“COMBAT JUDO TO KAJUKENBO: The Evolution of Martial Arts Systems in the Military 1943-1970 is a great book. The detailed examination of the period manuals with Barron’s modern photographs and explanations is great. I can’t think of another such combination of history and practical H2H. An instant classic!” – Lance Gatling

“I have read a lot of martial art books I own a lot of martial art books sometimes when you read them you may find one or two good techniques overall in the Book but in this one combat judo to Kajukenbo Every one of the techniques are combat oriented I have to say out of my 37 years in the martial arts this is one of the best books that I’ve ever read and I recommend it to all styles not just to judo or Kajukenbo But all styles Shepard sensei is one of the best instructors out there in my book on this subject if you haven’t got his books yet order them they’re well worth it!” – Marty Millsap 6th Dan


“Barron Shepherd’s new book,Combat Judo to Kajukenbo”, is a tough as nails book. Barron is a hardcore dude, he’s skilled and disciplined at what he does. You can see that with this book, everything is well thought out (instructional photos, layout, text) and I can’t think of a better person to teach the stuff.” – Bob Sabet

“Combat Judo to Kajukenbo is the latest book from Barron Shepherd. Barron’s in-depth martial arts training (4th Dan Judo, 7th Dan Kajukenbo and certified boxing trainer and coach, amongst others) shows in his ability to describe in simple terms the techniques in this book. While he takes the liberty of expanding and revising the curriculum of the Restricted Judo course, it is done in a logical and concise manner.”– Cris Andersen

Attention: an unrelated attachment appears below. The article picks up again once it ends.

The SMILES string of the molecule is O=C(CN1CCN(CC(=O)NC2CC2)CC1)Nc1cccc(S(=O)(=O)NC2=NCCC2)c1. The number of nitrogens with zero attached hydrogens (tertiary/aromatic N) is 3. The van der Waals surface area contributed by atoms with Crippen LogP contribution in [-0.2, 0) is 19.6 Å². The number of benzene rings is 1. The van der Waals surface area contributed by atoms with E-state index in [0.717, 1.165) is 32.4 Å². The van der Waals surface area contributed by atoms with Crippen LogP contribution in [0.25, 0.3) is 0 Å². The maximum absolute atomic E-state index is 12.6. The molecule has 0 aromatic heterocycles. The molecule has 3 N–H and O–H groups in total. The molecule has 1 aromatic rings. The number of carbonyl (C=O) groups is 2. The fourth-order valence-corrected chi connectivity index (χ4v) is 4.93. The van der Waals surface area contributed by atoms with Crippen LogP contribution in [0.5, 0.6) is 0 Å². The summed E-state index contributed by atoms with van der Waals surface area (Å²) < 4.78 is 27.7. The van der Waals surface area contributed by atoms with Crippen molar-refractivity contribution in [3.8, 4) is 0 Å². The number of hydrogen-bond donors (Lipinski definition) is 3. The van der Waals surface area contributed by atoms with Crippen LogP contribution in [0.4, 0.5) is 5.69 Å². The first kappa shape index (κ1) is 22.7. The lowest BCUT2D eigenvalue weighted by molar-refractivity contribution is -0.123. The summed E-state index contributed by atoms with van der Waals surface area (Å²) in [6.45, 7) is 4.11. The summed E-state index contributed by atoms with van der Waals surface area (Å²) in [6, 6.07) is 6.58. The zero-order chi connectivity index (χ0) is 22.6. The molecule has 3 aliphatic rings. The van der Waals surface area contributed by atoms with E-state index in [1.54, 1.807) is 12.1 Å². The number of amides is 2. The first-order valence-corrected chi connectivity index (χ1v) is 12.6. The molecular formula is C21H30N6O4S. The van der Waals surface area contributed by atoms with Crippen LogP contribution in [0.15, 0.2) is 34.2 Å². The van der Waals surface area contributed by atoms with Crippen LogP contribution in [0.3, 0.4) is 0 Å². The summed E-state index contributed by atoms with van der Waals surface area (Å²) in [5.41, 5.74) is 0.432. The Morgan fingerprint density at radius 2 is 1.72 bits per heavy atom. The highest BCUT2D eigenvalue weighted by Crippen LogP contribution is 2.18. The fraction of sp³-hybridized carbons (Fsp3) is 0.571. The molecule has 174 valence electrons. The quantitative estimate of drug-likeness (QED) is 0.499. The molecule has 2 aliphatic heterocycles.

Email from Col. George Bristol USMC Ret. and developer of the US Marine Corps Martial Art Program (MCMAO) in regards to Combat Judo to Kajukenbo.         


“Barron Shepherd’s second book Combat Judo to Kajukenbo takes the momentum of Real Combat Judo and delivers to an even higher and broader level.  Combat Judo to Kajukenbo is as inspiring as it is informative. There is a lot of information in this book, but it is well presented in bite-size chunks. There is a clearly thought-out learning sequence where each set of techniques builds on from the one before. For the judoka, there are huge learning opportunities to broaden their skills, particularly within the detailed sections on boxing, striking, blocking, and knife work. These are areas we are often least familiar with and possibly avoid due to simply not knowing how. What Barron presents gives us the opportunity to rectify this gap. The drill sections provided are therefore very useful for practice and later application.

The chapter on Dirty Judo is intriguing in itself and flows perfectly from the previous chapter, The Science of Hitting Someone with the Planet. Dirty Judo brings together many of the methods in the early sections of the book and takes it up another notch to deliver a full-on combat system – Dirty Judo and Dirty Boxing. The merging of these systems into one is the book’s masterstroke. 

Kajukenbo is introduced in the final chapter and is a system I was largely unfamiliar with. It has an interesting history and combines the most effective self-defense techniques from Shotokan Karate, Judo, Kenpo, and boxing (‘Kajukenbo’ is the acronym of each). This chapter could be a book in itself and left me wishing there was a club nearby I could join!

Barron has again shared his extensive knowledge of a historically fascinating, effective, and legitimate combat system so it can live on through our own training. This is a gift worth the sweat and application required. The key message is in the foreword by Robert Sabet and introduction by Barron – train, drill, experiment, and make it your own, don’t merely copy as a set of techniques.”  – Jeff Simpson PhD, The Combat Lab, New Zealand